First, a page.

There are three steps to adding a domain to your Office 365 tenant:
- Prove that you own the domain (aka domain validation or domain proof).
- Add users and assign licenses (optional).
- Set domain purpose and configure DNS.
Once these three steps are complete the domain is active for use in Office 365.
The second step is to add users and assign Office 365 licenses. Most of my customers use DirSync to synchronize Active Directory objects with Office 365, so this step is unnecessary. In this case I usually select, I don’t want to add users right now.
The third step is to set the domain purpose and configure external DNS so you can use this domain in Office 365. This is the step that trips most people up because Office 365 is so unforgiving about the DNS records it expects. Office 365 expects you to only use the records they specify, exactly as provided in the wizard.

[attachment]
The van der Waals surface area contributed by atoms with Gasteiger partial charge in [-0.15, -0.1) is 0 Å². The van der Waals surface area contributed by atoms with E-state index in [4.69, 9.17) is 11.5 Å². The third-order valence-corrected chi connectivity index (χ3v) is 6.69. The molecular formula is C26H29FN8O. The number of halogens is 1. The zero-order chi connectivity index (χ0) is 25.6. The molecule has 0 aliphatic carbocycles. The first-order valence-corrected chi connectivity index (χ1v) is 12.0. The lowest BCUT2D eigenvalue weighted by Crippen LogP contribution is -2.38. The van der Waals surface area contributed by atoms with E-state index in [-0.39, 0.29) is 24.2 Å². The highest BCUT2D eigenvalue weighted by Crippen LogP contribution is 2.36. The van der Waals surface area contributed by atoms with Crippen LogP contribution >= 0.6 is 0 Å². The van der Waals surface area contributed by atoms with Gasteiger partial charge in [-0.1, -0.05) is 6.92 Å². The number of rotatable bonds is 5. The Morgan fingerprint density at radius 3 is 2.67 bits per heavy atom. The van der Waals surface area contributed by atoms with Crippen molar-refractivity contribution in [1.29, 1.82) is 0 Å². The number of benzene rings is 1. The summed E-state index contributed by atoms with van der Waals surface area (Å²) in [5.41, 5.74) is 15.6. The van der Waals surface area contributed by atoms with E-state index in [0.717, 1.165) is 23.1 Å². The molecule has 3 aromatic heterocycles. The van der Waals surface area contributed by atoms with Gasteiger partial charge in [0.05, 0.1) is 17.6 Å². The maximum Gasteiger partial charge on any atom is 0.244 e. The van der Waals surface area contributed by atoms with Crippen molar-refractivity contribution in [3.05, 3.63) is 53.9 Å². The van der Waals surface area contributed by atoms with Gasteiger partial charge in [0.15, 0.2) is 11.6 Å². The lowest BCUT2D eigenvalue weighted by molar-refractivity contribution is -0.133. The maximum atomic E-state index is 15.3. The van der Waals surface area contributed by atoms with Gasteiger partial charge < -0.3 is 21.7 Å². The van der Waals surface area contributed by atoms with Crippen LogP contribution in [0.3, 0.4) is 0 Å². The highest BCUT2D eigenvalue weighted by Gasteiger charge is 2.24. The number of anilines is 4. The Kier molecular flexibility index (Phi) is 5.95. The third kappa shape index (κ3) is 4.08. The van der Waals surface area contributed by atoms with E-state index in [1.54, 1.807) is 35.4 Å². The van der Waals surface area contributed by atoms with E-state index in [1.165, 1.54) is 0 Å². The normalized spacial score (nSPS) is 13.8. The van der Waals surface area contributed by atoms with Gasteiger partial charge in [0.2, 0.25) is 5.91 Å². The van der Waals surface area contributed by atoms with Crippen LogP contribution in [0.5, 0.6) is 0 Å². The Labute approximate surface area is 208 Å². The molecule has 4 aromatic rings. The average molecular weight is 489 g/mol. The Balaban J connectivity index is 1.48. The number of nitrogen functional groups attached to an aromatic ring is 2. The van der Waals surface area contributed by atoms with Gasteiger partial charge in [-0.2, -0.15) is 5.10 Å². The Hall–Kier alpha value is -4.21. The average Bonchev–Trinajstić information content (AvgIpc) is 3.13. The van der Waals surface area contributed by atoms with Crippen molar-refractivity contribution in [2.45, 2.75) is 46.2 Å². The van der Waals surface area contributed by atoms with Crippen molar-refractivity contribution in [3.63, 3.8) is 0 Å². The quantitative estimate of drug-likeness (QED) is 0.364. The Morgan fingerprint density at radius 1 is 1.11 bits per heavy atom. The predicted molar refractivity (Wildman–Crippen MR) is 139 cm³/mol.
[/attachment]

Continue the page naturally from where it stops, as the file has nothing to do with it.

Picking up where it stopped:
But if you update or add these SPF and MX records required for Exchange Online, it will affect your mailflow sooner than you probably intended.
The trick here is to uncheck all the Office 365 services and then click Next to activate the domain without specifying a purpose. This has no effect on the way Office 365 works for the domain – the services still work and user licenses are unaffected. It simply bypasses the DNS configuration and checks.
Once the domain has been activated you will be able to assign that domain as a sign-on domain for cloud users.
After a short while you will see the newly activated domain in the Exchange Admin Center (Mail Flow > Accepted Domains) and you will be able to add email addresses using that domain to cloud users.